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Leading Questions: Kirkland’s Nicole Washington Finds Balance

May 1, 2020, 9:41 AM

Lawyers are great at asking questions, but how are they at answering them? Bloomberg Law is talking with lawyers and other legal industry players to find out what their lives look like in the age of work from home.

Nicole Washington has been a partner in the Investment Funds Group in the New York office of Kirkland & Ellis for five years. Washington has represented some of the largest and most diversified asset managers, as well as many small and middle-market managers on the formation of private investment funds ranging from $100 million to multi-billions.

Bloomberg Law spoke with Washington about her busy practice, the importance of maintaining attorney and staff well-being, and how she stays connected to colleagues and clients.

(Editor’s note: Remarks have been edited for clarity and length)

Bloomberg Law: Describe your day to day routine.

Nicole Washington: My routine usually involves waking up around 7 a.m. I check my emails and respond to anything that’s time sensitive. I make the first of many espressos, watch the news, and catch up with my family over the phone as I eat breakfast. I’ve been incredibly busy over the last six weeks, and much of my day is spent helping clients navigate unprecedented issues in connection with their existing investments and portfolio companies, as well as assisting with the development of new fund products focused on market dislocation, debt buybacks, and other opportunistic strategies.

BL: What is the hardest thing about working from home?

NW: The most challenging aspect of working from home is not having regular in-person interaction with my partners and teams. I’m used to informally dropping by people’s offices to collaborate and problem solve. Thankfully, I am part of a tight group, we have weekly global calls to make sure we are all connected and can share important information. I also host two associate check-in Zoom “happy hours” a week. And I’ve also had several closing celebrations with clients over Zoom.

Nicole Washington
Courtesy of Kirkland & Ellis

BL: What is something your firm is doing that has been really helpful?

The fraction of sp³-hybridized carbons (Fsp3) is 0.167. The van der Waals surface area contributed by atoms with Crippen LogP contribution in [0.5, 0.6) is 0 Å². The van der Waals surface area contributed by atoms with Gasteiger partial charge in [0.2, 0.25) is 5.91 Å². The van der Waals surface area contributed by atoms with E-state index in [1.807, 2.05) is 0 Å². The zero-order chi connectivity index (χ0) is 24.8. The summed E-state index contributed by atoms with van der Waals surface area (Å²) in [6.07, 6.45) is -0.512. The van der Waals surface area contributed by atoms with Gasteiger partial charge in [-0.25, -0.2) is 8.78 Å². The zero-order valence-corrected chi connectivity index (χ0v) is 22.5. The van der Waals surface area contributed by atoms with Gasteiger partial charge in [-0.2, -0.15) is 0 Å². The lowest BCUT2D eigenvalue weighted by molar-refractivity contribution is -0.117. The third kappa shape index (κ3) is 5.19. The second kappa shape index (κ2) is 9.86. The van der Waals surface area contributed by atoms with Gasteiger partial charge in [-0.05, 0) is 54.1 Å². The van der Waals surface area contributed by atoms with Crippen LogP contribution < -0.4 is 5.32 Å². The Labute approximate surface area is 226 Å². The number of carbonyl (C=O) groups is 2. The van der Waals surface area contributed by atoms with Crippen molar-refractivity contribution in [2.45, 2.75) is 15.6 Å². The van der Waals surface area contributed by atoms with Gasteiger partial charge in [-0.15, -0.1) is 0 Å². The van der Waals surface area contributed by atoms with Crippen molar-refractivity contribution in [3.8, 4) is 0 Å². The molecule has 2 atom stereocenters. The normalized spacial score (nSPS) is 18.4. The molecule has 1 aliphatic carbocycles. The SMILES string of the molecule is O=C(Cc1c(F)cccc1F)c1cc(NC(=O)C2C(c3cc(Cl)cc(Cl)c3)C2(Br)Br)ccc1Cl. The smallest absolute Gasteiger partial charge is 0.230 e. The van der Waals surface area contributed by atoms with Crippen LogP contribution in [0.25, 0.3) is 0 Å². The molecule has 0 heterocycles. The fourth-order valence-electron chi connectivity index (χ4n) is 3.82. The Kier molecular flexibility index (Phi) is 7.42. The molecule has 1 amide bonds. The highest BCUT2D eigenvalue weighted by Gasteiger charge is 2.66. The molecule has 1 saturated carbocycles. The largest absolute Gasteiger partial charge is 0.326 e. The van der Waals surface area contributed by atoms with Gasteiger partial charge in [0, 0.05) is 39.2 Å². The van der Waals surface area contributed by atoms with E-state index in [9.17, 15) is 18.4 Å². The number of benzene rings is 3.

NW: Beyond the regular communication and encouragement from firm leadership, the firm was early to double down on its technology support, allowing our thousands of employees to connect without skipping a beat when we implemented WFH orders. The firm has also reengaged our attorneys and staff about health benefits that we offer for well-being — including stress relief and resilience-building solutions. Now more than ever it’s important that everyone feels like they’re not alone, that there are always people and resources available to them.

BL: What kinds of technology are you using? Any challenges while working remotely?

NW: It’s been surprisingly seamless. My at-home setup is the same as what I have in the office — minus the high-speed printer. I have set up two monitors so that I can work on documents easily, and I have a phone that rings at home when someone dials my office number. That said, throughout the day I like the flexibility to move around the apartment for a change of scenery, so I’m constantly on the move with my laptop and iPhone. In terms of challenges, the only issues have been the need to constantly charge everything!

BL: What is your number one piece of advice about working from home?

NW: It is probably something that has been repeated, but setting up a schedule — detailed or not — is important. Otherwise, it’s easy to burn out from being “on” for too long. And remember to eat. That sounds silly, but at the beginning I had days where I would wake up and work for hours before having breakfast or not take a break for dinner until very late because I hadn’t scheduled for it. Also, reserve time to connect with your family and friends.

My friends and I have weekly Zoom happy hours, and it’s been important for me to make the time to catch up with the people I care about.

BL: What’s your favorite working from home story that made you laugh, shake your head, or just throw up your hands?

NW: All of the videos online of pets or children interrupting video chats are hilarious, and maybe too relatable.

BL: What do you do to de-stress or take your mind off work when you’re trapped inside (or limited in where you can go)?

NW: I purchased a Peloton in early March and I’ve found that to be a great way to de-stress and challenge myself. In the evenings I try to take a break by attempting new recipes, some attempts are notably more successful than others! I have also been planting flowers in my outdoor space each weekend. It’s great having an outdoor activity, provides me with some downtime, and gives me something to look forward to at the end of the week.

To contact the reporter on this story: Mary Ellen Egan in New York at

To contact the editors responsible for this story: Tom P. Taylor at; Rebekah Mintzer at